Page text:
Singapore is a city-state located in Southeast Asia with an estimated population of 5.6 million people. The economy is largely based on financial services, manufacturing and tourism, with the main exports being electronics, chemicals and pharmaceuticals. In terms of foreign relations, Singapore is a member of the United Nations and other international organizations such as the Association of Southeast Asian Nations (ASEAN). According to extrareference, Singapore is a parliamentary republic with an elected president who serves as head of state while the prime minister serves as head of government. In 2018, Halimah Yacob was elected to serve another term in office as President of Singapore.
Singapore. In February, Prime Minister Lee Hsien Loong announced his intention to reform the government with a view to giving younger members more responsibility. According to Countryaah.com, Singapore is the capital city of Singapore, a country located in Southeastern Asia. The reason was that he planned to resign within the next few years. The prime minister stated that general elections would be held by 2021. At the same time, he said he was likely to be succeeded by someone from the government. Officially, Singapore is a democracy but has been ruled by the ruling party People’s Action Party (PAP) since the 1950s.
- According to Abbreviationfinder: SGP is an three letter acronym for Singapore.
In a massive hacker attack in July, one and a half million Singaporeans were stolen medical records, including Lee Hsien Loongs. According to the country’s health and information ministry, it was specifically the prime minister and his medication that targeted the attacks.
During the year, Singapore chaired the ASEAN (Association of South East Asian Nations), which held an annual foreign ministerial meeting in August. At the meeting, to which the United States and China were also invited, the ASEAN countries and China agreed on a letter that would form the basis for future negotiations regarding a code of conduct in the South China Sea. The letter marked a turning point for discussions about the South China Sea, whose waters and islands China is increasingly demanding.
History – In the first fifteen years of the 21st century, Singapore’s political life continued to be dominated by the People’s action party (PAP), in power since 1959. The political elections of 2006 – in which the PAP won 66.6% of the votes – were marked by the case of James Gomez: intending to run with the opposition force of the Workers’ party (WP), Gomez was not admitted to the consultations because he had not filed the appropriate form with the electoral department. The day after the vote, Gomez was placed in custody for allegedly threatening a department officer, and was released shortly thereafter.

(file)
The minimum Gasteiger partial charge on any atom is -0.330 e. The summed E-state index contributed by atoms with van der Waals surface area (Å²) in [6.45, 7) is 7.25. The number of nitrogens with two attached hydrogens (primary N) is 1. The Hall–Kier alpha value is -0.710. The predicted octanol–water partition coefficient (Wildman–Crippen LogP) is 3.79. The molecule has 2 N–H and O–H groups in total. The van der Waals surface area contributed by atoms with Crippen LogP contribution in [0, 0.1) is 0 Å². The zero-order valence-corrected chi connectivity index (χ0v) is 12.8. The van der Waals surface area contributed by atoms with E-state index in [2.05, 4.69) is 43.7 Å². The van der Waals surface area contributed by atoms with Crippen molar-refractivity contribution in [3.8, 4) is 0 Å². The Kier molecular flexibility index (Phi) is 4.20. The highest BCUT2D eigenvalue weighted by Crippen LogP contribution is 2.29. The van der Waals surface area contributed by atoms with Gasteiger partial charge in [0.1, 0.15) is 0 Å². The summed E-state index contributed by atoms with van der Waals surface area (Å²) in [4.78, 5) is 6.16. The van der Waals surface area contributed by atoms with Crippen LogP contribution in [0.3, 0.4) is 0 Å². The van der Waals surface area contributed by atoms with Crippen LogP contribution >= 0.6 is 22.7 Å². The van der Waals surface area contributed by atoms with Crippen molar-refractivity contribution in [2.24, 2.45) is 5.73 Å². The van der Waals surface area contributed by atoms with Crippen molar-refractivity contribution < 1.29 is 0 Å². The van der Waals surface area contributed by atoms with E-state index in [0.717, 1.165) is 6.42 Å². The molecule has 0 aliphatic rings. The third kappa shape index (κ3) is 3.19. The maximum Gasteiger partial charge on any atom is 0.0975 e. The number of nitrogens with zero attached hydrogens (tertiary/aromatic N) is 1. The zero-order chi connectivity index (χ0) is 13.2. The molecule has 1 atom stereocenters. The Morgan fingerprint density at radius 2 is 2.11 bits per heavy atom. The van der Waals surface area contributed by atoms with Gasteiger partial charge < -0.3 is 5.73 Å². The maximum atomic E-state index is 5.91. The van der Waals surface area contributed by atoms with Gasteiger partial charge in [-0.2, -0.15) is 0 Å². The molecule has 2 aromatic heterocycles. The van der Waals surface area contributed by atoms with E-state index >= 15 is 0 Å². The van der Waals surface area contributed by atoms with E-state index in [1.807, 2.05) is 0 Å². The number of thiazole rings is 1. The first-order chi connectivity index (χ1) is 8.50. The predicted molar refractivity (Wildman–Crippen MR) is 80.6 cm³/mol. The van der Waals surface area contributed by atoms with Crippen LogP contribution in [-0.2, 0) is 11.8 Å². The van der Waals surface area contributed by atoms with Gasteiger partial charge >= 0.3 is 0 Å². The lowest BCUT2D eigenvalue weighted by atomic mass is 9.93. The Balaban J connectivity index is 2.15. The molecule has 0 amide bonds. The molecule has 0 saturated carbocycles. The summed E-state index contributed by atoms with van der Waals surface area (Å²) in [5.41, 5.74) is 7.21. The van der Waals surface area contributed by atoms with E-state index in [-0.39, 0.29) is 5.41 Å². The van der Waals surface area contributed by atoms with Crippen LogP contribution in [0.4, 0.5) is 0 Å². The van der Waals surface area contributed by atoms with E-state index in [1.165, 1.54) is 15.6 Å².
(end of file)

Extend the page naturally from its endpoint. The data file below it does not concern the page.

The following years continued to be characterized by a pervasive control by the authorities over all areas of social life, with methods that were harshly criticized by organizations for the protection of human rights. Particular concern was highlighted about the 2009 Public Order Act, which could lead to further restrictions on the right of peaceful assembly and freedom of expression. The space for action for the opposition forces was also very limited, as demonstrated by the case of the leader of the Singapore democratic party Chee Soon Juan, who was arrested several times and who was not allowed to participate in the elections of 2006 and 2011 due to bankruptcy. having paid defamation damages to former Premier Lee Kuan Yew and Goh Chok Tong. As a hub commercial and international financial center, Singapore felt the effects of the global economic crisis, but after a slowdown in GDP growth in 2008 and a contraction in 2009 (−0.6% according to the International Monetary Fund), the country returned to growth in 2010 (+ 15.2%).
The elections of May 2011 saw a new confirmation of the PAP, which won the thirteenth consecutive electoral victory, but also suffered a significant loss of consensus – over 6 percentage points – compared to the consultations of 2006. Lee Hsien Loong, son of his father Lee Kwan Yew and prime minister since 2004, was confirmed in office, while in the presidential elections of the following August, Tony Tan was elected head of state with 35.2% of the vote. In the following years, some demonstrations of dissent were recorded in the country. In November 2012, some Chinese bus drivers withdrew from work to protest low wages and denounce the discriminatory pay compared to that granted to their Singaporean and Malaysian colleagues. It was the first – illegal – strike in the country since 1986. In February 2013, instead, the citizens of Singapore protested against the government’s immigration policies, contesting a project that planned to increase the state’s population up to 6, 9 million people in 2030, with an increase in the presence of foreigners in the country. In the following month of December, violent riots broke out in the neighborhood of Little India, after the death of an immigrant worker hit by a bus: clashes with the police involved about 400 people and some vehicles were set on fire.
In March 2015, Lee Kuan Yew died at the age of 91: seven days of national mourning were declared in the country. In September, a year earlier than the natural deadline, the elections were held: the PAP, again winner, obtained a result above expectations, winning 69.9% of the votes, the best percentage since the 2001 elections.